Lithium-metal batteries hold almost twice the energy of their widely used lithium-ion counterparts and they’re lighter. That combination offers the prospect of an electric vehicle that would be lighter and go much farther on a single charge. But lithium-metal batteries in the laboratory have been plagued by premature death, lasting only a fraction of the time of today’s lithium-ion batteries.
Researchers have created a lithium-metal battery that lasts for 600 cycles, meaning it can be fully charged and discharged 600 times before it dies. While the lithium-ion batteries used in electric vehicles today hold less energy, they last longer — typically at least 1,000 cycles. But vehicles won’t go as far on one charge as they would with an effective lithium-metal battery.
Instead of using anodes with more lithium, the team found a way to increase the battery’s lifetime by using incredibly thin strips of lithium just 20 microns wide, far thinner than the width of a human hair. The lithium-metal battery has an energy density of 350 watt-hours per kilogram (Wh/kg) and after 600 cycles, the battery retained 76 percent of its initial capacity. The battery is a pouch cell, which more closely mirrors real-world conditions than does a coin cell — a less realistic type of device used in many battery research projects.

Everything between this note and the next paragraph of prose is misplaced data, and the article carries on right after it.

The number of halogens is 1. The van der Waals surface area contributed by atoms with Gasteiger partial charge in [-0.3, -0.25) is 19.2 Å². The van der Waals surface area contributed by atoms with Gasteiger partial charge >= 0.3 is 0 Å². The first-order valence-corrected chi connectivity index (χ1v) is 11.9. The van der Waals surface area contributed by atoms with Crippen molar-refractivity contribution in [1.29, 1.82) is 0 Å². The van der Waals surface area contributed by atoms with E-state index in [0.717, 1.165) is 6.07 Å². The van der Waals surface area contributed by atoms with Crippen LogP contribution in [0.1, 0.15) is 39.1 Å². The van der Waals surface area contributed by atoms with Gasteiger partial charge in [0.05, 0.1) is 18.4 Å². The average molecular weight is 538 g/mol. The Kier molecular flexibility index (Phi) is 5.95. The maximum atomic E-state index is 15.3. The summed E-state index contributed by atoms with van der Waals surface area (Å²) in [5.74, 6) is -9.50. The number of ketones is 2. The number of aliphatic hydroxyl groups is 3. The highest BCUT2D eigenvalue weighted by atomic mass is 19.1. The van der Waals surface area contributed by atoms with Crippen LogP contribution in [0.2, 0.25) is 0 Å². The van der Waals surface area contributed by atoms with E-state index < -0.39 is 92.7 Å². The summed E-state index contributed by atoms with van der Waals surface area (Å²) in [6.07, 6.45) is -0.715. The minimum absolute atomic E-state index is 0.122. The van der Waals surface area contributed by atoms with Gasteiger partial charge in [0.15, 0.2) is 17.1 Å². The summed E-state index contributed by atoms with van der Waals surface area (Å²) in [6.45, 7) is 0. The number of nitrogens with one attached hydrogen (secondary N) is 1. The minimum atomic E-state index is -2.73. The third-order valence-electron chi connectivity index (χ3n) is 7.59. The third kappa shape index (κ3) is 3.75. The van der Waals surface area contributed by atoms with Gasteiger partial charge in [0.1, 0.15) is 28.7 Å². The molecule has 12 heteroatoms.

The scientists found that thicker strips contribute directly to battery failure. That’s due to complex reactions around a film on the anode known as the solid electrolyte interphase (SEI). The SEI is the byproduct of side reactions between lithium and the electrolyte. It acts as an important gatekeeper that allows certain molecules to go from the anode to the electrolyte and back again while keeping other molecules at bay.
An SEI working effectively allows certain lithium ions to pass through but limits unwanted chemical reactions that reduce battery performance and accelerate cell failure. A primary goal for researchers has been to reduce unwanted side reactions between the electrolyte and the lithium metal — to encourage vital chemical reactions while restraining unwanted ones.
The team found that thinner lithium strips are adept at creating a good SEI, while the thicker strips have a higher chance of contributing to harmful SEI; the researchers use the terms “wet SEI” and “dry SEI.” The wet version retains contact between the liquid electrolyte and the anode, making important electrochemical reactions possible.
But in the dry version, the liquid electrolyte doesn’t reach all of the lithium. Simply, because the lithium strips are thicker, the electrolyte needs to flow into deeper pockets of the lithium and as it does so, it leaves other portions of the lithium dry. This stops important reactions from occurring, effectively smothering necessary electrochemical reactions, and contributes directly to the early death of the battery.